King Richard School is no longer scary for these children

TASTER From left, Luke Rampton, Loren Varndell, Millie Arnell, head of science Donna Mitchell and George Carnell.   Picture: Steve Reid
TASTER From left, Luke Rampton, Loren Varndell, Millie Arnell, head of science Donna Mitchell and George Carnell. Picture: Steve Reid

THIS WEEK IN 1993: Nursery school for all three-year-olds

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FOR youngsters there are few things more terrifying than making the leap from primary to secondary school.

But not in Paulsgrove, thanks to a pioneering scheme at King Richard School which for the past three weeks has opened its doors to more than 100 primary schoolchildren due to join in September.

Year six boys and girls from Paulsgrove, Portsdown, Victory, Medina and St Paul’s primaries have been enjoying life at their future secondary school in every possible aspect – from the curriculum to socialising.

The experience has been so positive, they can’t wait to return after the summer break.

Loren Varndell, 11, a pupil at Paulsgrove Primary, said: ‘I was scared before I came up because I didn’t know what to expect from lessons. I imagined the teachers would be strict.

‘But everyone is friendly. I feel a lot calmer now and I’m looking forward to coming up in September.’

Luke Rampton, 11, also at Paulsgrove, said: ‘Everything from lessons to eating lunch is done differently.

‘I’m glad I had the opportunity to get my head around it all so that I won’t be wasting any time in September and can get on with work.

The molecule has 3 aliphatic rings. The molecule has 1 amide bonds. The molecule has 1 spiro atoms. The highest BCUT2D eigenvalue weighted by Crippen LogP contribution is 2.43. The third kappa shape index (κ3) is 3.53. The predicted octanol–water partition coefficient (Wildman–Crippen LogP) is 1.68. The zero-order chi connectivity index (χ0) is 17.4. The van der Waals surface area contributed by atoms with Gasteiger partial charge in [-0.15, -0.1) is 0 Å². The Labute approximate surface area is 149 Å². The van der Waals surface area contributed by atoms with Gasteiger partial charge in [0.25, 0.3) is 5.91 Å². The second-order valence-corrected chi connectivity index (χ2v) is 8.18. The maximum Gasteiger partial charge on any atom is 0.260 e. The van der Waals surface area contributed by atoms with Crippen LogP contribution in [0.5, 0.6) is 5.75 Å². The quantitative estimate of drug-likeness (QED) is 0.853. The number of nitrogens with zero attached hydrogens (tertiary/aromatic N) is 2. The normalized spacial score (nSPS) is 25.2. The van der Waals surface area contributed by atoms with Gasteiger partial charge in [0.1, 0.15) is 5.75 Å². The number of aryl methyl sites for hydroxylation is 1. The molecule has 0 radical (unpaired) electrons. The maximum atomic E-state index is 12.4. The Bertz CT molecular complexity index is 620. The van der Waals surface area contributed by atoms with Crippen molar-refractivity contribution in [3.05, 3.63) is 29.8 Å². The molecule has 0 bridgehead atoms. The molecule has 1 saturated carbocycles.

‘I’ve enjoyed the range of subjects at King Richard School, and especially dance which I’ve never done before and science where we use Bunsen burners and other equipment we don’t have at primary school.’

George Carnell, 11, who goes to St Paul’s Catholic Primary, said: ‘The first thing that struck me was how huge this school was compared with what I’m used to.

‘Then I had to adjust from being the oldest in school to the youngest. It was difficult at first, but over the weeks I’ve grown in confidence. September will be fun.’

For years, secondary schools in the city have put aside one day in July to host their feeder primary schoolchildren.

But Rhona Stokes, King Richard’s transition manager, with 25 years’ experience in primary education, didn’t think that was enough.

She said: ‘Youngsters tend to lose their focus after Key Stage Two exams, which means a drop in performance that takes half a term to adjust to with the added nerves and apprehension.

‘This scheme has been an overwhelming success.

‘I’m confident our new year sevens will hit the ground running.’